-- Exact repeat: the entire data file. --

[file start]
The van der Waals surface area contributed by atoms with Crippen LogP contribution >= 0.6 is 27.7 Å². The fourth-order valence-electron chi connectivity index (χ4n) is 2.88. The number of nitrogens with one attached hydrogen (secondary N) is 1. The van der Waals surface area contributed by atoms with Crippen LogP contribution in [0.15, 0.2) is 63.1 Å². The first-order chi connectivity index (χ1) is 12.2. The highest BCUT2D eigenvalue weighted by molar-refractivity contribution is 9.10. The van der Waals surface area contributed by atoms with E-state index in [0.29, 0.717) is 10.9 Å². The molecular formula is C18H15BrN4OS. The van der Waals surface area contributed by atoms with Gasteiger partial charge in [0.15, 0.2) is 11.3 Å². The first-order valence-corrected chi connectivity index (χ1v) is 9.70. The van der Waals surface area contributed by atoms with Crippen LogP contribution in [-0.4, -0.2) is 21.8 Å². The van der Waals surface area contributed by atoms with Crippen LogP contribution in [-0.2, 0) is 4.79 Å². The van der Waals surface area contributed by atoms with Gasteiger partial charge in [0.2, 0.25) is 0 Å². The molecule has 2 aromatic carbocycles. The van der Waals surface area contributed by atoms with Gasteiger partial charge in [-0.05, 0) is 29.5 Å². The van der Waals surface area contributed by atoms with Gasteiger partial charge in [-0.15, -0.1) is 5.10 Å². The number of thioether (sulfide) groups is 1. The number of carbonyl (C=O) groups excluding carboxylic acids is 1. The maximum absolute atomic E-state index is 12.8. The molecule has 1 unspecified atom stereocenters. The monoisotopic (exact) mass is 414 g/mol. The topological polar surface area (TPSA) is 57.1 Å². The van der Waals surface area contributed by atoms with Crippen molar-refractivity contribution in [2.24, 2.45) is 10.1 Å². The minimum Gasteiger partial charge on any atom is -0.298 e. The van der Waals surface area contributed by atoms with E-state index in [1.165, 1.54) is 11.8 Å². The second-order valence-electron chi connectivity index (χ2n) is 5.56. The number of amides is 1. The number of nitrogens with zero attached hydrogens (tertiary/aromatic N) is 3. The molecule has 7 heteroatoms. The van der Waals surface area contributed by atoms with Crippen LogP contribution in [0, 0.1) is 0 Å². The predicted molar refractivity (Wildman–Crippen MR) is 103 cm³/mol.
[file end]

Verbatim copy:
The van der Waals surface area contributed by atoms with Crippen LogP contribution >= 0.6 is 27.7 Å². The fourth-order valence-electron chi connectivity index (χ4n) is 2.88. The number of nitrogens with one attached hydrogen (secondary N) is 1. The van der Waals surface area contributed by atoms with Crippen LogP contribution in [0.15, 0.2) is 63.1 Å². The first-order chi connectivity index (χ1) is 12.2. The highest BCUT2D eigenvalue weighted by molar-refractivity contribution is 9.10. The van der Waals surface area contributed by atoms with E-state index in [0.29, 0.717) is 10.9 Å². The molecular formula is C18H15BrN4OS. The van der Waals surface area contributed by atoms with Gasteiger partial charge in [0.15, 0.2) is 11.3 Å². The first-order valence-corrected chi connectivity index (χ1v) is 9.70. The van der Waals surface area contributed by atoms with Crippen LogP contribution in [-0.4, -0.2) is 21.8 Å². The van der Waals surface area contributed by atoms with Crippen LogP contribution in [-0.2, 0) is 4.79 Å². The van der Waals surface area contributed by atoms with Gasteiger partial charge in [0.2, 0.25) is 0 Å². The molecule has 2 aromatic carbocycles. The van der Waals surface area contributed by atoms with Gasteiger partial charge in [-0.05, 0) is 29.5 Å². The van der Waals surface area contributed by atoms with Gasteiger partial charge in [-0.15, -0.1) is 5.10 Å². The number of thioether (sulfide) groups is 1. The number of carbonyl (C=O) groups excluding carboxylic acids is 1. The maximum absolute atomic E-state index is 12.8. The molecule has 1 unspecified atom stereocenters. The monoisotopic (exact) mass is 414 g/mol. The topological polar surface area (TPSA) is 57.1 Å². The van der Waals surface area contributed by atoms with Crippen molar-refractivity contribution in [2.24, 2.45) is 10.1 Å². The minimum Gasteiger partial charge on any atom is -0.298 e. The van der Waals surface area contributed by atoms with E-state index in [1.165, 1.54) is 11.8 Å². The second-order valence-electron chi connectivity index (χ2n) is 5.56. The number of amides is 1. The number of nitrogens with zero attached hydrogens (tertiary/aromatic N) is 3. The molecule has 7 heteroatoms. The van der Waals surface area contributed by atoms with Crippen LogP contribution in [0, 0.1) is 0 Å². The predicted molar refractivity (Wildman–Crippen MR) is 103 cm³/mol.